The year was 1923 the last time France carried a Davis Cup tie against Spain. Today, the Frenchmen rectified that situation as Julien Benneteau and Michael Llodra defeated Fernando Verdasco and Feliciano Lopez 6-1,6-2, 6-7,7-6 to secure the crucial third point. In so doing, France advances to the semifinals for the first time since 2004.
Yesterday in the city of Clermont-Ferrand, on a hardcourt stadium with over 6,000 rowdy fans, Gael Monfils set the tone of the quarterfinals with a 7-6,6-2,4-6,5-7,6-4 win over David Ferrer. Ahead two sets to none, Monfils took a detour which permitted Ferrer to force the match into a fifth set. After getting the early break, Monfils wiped out a break point to maintain a 5-2 advantage. But, with Monfils serving at 5-3, Ferrer climbed back into the set. However, after dropping serve, Monfils broke to give France the first rubber.
The second rubber was a battle of lefthanders, Llodra versus Verdasco. For Llodra, the world number 10 presented a daunting challenge. Nevertheless, by utilizing his serve supremely, Llodra defeated Verdasco 6-7,6-4,6-3,7-6. After Llodra failed to capitalize on two set points, Verdasco prevailed in a first set tiebreaker. Still, Llodra blocked out his previous misfortunes to break Verdasco in the initial game of the second set. That was all the Frenchman needed to square the match. The second set, Llodra again captured a sole break to carry that set. After Llodra obtained the break early on in the fourth, Verdasco was able to manufacture his first break point of the match. Nonetheless, Llodra managed to turn the Spaniard away. Yet, in the sixth game, Verdasco procured a second break point opportunity and converted. Ultimately, the set was settled in a tiebreaker in France’s favor. With Llodra’s first triumph in singles in Davis Cup play, France was one victory away from a semifinal berth.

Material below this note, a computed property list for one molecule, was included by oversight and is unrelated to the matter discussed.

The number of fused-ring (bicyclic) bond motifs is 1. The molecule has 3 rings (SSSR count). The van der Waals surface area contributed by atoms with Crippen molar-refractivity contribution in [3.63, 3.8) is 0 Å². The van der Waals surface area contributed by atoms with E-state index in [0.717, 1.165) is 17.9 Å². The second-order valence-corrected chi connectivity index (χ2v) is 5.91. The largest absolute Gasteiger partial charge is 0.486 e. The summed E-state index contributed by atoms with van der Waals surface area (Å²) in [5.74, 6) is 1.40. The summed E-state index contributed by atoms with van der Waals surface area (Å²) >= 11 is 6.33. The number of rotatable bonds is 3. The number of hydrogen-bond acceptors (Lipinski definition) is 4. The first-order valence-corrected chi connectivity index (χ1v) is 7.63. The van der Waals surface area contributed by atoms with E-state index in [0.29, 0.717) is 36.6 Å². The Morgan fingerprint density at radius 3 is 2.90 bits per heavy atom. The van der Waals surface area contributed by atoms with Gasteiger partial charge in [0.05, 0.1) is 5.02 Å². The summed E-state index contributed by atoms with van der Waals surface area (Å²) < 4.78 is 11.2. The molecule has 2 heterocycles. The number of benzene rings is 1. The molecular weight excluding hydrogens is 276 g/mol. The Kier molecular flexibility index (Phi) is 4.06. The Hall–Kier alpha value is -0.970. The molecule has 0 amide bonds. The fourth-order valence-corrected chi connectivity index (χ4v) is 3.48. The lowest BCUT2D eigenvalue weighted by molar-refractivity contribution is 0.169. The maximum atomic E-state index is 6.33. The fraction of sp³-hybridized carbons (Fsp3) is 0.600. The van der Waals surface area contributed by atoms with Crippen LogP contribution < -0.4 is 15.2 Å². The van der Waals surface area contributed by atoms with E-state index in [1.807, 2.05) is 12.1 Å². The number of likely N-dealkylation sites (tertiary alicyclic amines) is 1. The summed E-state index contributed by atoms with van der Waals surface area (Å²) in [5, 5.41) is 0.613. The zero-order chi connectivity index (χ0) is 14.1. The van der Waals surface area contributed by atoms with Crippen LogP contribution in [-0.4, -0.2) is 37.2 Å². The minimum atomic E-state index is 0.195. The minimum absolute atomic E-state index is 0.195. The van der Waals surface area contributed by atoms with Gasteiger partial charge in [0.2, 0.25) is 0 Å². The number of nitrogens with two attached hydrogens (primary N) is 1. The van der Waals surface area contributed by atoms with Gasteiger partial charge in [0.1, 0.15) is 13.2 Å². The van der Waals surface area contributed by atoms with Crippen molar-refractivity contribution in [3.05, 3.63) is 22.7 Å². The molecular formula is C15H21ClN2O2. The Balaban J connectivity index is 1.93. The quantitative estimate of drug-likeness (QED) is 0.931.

Today, following an easy hold by Llodra, Lopez started his game with a double fault. Later, with a backhand mid-court winner, Llodra gave France double break point. When Verdasco’s backhand volley found the bottom of the net, France secured the break. The next game, courtesy of a forehand error by Benneteau, Spain had break point. However, Benneteau served well enough to force the Spaniards into mistakes and extend France’s lead to 3-0 in the first set. With Lopez serving, after a good backhand return by Llodra, Verdasco dumped a forehand volley into the net to hand France double break point. When Benneteau connected on a forehand return winner, France stretched its advantage to 5-1. Shortly thereafter, Benneteau closed out the set.
With a forehand up the line return winner, Benneteau brought France to break point. When Verdasco netted another forehand, France broke to open the second set. With a love game, Llodra consolidated for 2-0. Comfortable games by both teams kept the Spaniards just one game behind. However, serving at 2-4, Lopez committed two consecutive double faults to stare at double break point. After saving the initial, Lopez sent a forehand volley into the net. As a result, France took the game and later with a forehand volley winner by Llodra sealed the second set.